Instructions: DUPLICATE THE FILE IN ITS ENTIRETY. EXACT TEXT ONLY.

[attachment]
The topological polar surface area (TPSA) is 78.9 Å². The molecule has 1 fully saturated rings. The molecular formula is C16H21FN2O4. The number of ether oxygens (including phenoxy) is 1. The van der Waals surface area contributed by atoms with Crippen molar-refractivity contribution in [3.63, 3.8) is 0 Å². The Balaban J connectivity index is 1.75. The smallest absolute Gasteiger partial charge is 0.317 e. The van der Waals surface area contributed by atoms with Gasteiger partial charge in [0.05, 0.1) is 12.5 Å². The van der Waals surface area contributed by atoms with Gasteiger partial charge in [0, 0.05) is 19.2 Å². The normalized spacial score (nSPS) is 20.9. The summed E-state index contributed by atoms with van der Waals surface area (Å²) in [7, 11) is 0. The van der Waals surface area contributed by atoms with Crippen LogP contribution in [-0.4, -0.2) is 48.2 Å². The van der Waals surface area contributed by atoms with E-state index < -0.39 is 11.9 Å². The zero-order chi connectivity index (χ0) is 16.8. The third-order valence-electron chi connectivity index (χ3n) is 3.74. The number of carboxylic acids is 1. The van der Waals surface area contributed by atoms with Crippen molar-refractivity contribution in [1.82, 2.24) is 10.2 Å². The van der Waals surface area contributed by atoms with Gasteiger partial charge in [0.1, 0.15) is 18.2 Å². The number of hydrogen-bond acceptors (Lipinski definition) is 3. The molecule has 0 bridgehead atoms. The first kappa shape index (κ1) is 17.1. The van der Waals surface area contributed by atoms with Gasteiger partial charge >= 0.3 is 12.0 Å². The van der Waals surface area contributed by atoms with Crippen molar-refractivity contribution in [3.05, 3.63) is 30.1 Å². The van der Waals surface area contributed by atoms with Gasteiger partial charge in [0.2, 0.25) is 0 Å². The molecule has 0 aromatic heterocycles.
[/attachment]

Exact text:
The topological polar surface area (TPSA) is 78.9 Å². The molecule has 1 fully saturated rings. The molecular formula is C16H21FN2O4. The number of ether oxygens (including phenoxy) is 1. The van der Waals surface area contributed by atoms with Crippen molar-refractivity contribution in [3.63, 3.8) is 0 Å². The Balaban J connectivity index is 1.75. The smallest absolute Gasteiger partial charge is 0.317 e. The van der Waals surface area contributed by atoms with Gasteiger partial charge in [0.05, 0.1) is 12.5 Å². The van der Waals surface area contributed by atoms with Gasteiger partial charge in [0, 0.05) is 19.2 Å². The normalized spacial score (nSPS) is 20.9. The summed E-state index contributed by atoms with van der Waals surface area (Å²) in [7, 11) is 0. The van der Waals surface area contributed by atoms with Crippen LogP contribution in [-0.4, -0.2) is 48.2 Å². The van der Waals surface area contributed by atoms with E-state index < -0.39 is 11.9 Å². The zero-order chi connectivity index (χ0) is 16.8. The third-order valence-electron chi connectivity index (χ3n) is 3.74. The number of carboxylic acids is 1. The van der Waals surface area contributed by atoms with Crippen molar-refractivity contribution in [1.82, 2.24) is 10.2 Å². The van der Waals surface area contributed by atoms with Gasteiger partial charge in [0.1, 0.15) is 18.2 Å². The number of hydrogen-bond acceptors (Lipinski definition) is 3. The molecule has 0 bridgehead atoms. The first kappa shape index (κ1) is 17.1. The van der Waals surface area contributed by atoms with Gasteiger partial charge >= 0.3 is 12.0 Å². The van der Waals surface area contributed by atoms with Crippen molar-refractivity contribution in [3.05, 3.63) is 30.1 Å². The van der Waals surface area contributed by atoms with Gasteiger partial charge in [0.2, 0.25) is 0 Å². The molecule has 0 aromatic heterocycles.